Posts Tagged ‘African Cinema’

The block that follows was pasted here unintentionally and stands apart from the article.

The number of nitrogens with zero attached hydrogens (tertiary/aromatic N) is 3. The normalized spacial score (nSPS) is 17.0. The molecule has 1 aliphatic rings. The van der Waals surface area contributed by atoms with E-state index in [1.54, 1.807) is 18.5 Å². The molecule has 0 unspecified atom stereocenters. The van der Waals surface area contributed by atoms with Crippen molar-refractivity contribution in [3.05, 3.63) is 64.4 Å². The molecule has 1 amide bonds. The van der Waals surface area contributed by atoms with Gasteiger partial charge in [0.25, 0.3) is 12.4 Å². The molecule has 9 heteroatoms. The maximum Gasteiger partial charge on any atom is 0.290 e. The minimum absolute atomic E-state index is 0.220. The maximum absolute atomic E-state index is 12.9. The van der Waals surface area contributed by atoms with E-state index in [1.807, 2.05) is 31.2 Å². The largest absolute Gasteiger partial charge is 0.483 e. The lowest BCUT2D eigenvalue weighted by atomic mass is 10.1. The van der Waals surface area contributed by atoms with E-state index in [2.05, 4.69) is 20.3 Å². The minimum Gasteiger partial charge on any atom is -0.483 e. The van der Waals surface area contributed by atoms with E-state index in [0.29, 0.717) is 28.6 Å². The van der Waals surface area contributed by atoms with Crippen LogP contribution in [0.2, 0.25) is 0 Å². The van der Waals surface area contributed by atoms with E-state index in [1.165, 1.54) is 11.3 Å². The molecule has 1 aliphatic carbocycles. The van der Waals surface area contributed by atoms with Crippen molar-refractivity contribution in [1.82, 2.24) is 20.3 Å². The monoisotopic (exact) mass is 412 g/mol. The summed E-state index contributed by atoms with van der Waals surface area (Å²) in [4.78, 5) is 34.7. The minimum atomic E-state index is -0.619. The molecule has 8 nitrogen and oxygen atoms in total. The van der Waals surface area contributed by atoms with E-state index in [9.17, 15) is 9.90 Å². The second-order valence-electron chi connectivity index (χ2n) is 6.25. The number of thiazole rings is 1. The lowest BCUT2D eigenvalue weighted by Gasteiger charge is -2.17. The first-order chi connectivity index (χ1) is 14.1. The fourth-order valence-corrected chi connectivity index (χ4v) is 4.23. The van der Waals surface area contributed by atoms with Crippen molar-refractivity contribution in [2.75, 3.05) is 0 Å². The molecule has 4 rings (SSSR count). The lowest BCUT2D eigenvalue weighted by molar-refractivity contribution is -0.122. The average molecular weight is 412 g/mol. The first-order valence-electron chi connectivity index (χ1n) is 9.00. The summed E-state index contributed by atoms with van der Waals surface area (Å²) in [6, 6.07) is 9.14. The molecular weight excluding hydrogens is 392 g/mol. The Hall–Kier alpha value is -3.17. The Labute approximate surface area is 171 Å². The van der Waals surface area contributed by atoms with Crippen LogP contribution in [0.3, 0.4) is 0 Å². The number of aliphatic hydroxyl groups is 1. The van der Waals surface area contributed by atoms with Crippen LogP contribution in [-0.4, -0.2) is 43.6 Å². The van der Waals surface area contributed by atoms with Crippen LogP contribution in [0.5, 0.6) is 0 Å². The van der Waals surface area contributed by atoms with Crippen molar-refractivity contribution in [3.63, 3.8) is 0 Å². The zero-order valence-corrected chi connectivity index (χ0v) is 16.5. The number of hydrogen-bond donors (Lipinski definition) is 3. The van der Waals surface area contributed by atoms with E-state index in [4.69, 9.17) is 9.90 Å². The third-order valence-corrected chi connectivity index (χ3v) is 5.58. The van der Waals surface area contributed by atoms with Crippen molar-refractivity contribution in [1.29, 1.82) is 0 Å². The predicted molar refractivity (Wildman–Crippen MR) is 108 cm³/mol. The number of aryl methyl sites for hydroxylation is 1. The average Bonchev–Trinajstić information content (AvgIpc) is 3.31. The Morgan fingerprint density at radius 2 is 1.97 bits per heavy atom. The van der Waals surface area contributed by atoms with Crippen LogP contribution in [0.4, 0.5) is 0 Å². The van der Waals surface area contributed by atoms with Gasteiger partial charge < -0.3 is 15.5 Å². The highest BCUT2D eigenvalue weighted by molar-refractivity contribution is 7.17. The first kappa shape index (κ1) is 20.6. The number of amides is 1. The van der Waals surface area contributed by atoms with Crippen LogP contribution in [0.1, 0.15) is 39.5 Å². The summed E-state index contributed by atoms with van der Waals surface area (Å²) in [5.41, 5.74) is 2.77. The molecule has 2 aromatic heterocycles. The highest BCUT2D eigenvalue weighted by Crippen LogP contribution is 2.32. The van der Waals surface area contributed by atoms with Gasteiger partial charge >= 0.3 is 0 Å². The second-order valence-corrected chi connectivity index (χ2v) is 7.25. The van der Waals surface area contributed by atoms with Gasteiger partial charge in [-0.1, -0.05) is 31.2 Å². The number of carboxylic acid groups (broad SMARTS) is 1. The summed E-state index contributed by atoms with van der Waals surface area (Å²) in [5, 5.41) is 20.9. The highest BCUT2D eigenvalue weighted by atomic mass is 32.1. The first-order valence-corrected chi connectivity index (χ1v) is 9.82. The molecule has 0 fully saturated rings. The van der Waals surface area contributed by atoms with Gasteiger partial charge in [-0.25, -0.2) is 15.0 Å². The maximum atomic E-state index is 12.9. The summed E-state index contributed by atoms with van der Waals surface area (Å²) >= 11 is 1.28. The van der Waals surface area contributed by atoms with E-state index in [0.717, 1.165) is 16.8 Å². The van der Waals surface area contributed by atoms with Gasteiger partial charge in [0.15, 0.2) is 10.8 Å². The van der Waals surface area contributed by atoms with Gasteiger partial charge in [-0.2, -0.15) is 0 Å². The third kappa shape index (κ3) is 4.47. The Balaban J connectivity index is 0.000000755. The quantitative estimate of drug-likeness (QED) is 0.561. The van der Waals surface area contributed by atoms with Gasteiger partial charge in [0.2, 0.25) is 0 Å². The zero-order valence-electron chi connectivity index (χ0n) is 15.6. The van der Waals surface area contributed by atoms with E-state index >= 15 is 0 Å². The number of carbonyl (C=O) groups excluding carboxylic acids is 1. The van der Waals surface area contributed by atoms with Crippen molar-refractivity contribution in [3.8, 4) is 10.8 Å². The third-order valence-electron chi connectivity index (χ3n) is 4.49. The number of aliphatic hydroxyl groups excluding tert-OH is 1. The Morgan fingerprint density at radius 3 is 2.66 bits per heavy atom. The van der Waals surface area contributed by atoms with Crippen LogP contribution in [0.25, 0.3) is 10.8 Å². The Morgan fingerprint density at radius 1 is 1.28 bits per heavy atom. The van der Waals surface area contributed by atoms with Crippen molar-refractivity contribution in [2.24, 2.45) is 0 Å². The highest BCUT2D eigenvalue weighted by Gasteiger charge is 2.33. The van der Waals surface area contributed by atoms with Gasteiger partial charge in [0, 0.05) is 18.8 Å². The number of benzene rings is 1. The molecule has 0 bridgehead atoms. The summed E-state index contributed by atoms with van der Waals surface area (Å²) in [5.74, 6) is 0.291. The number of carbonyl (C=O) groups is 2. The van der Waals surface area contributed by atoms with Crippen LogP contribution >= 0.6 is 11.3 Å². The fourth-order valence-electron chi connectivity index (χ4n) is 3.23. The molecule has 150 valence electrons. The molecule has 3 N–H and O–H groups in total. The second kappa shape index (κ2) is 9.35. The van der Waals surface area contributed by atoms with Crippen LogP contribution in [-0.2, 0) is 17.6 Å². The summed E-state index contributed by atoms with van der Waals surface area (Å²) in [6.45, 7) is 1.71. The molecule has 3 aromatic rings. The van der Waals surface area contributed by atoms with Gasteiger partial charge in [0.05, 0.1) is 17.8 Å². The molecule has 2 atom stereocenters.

A work of consummate mastery, Idrissa Ouédraogo’s Tilaï (1990) is a film so quietly assured that it only gradually dawned on me just how purposeful and intelligent Ouédraogo’s direction really is. Nearly every shot has its own arc, and although the film contains images of astonishing beauty, no shot is only beautiful as Ouédraogo’s staging and mobile framing are always in the service of the narrative, which has the starkness and simplicity of myth. In the opening sequence, Saga (Rasmané Ouédraogo) returns to his village after several years of wandering to discover that his father has taken his sweetheart, Nogma (Ina Cissé), as a second wife even though he had promised her to Saga. To make matters more complicated, Nogma is still in love with Saga, and when the community learns of their adulterous relationship, it falls to Saga’s brother, Kougri (Assane Ouédraogo), to carry out the death sentence against him. Despite some hints in the mise en scène that the story takes place after the arrival of the European colonizers (Saga, for instance, carries a rifle that ultimately leads to his downfall), we neither see nor hear of any white people and the characters, living in clay houses surrounded by vast expanses of nature, act according to ancient customs handed down from time immemorial, giving the film a timeless, mythic quality that is counterpointed by Abdullah Ibrahim’s anachronistic score, performed by a jazz trio, which suggests a detached, modern perspective on the characters. Clocking in at a lean 78 minutes and dispensing entirely with the sort of superfluous technical wankery that directors like Darren Aronofsky and Alejandro González Iñaríttu have built their reputations on, Tilaï is so focused and economical that it makes you realize just how much unnecessary bullshit there is in most other films.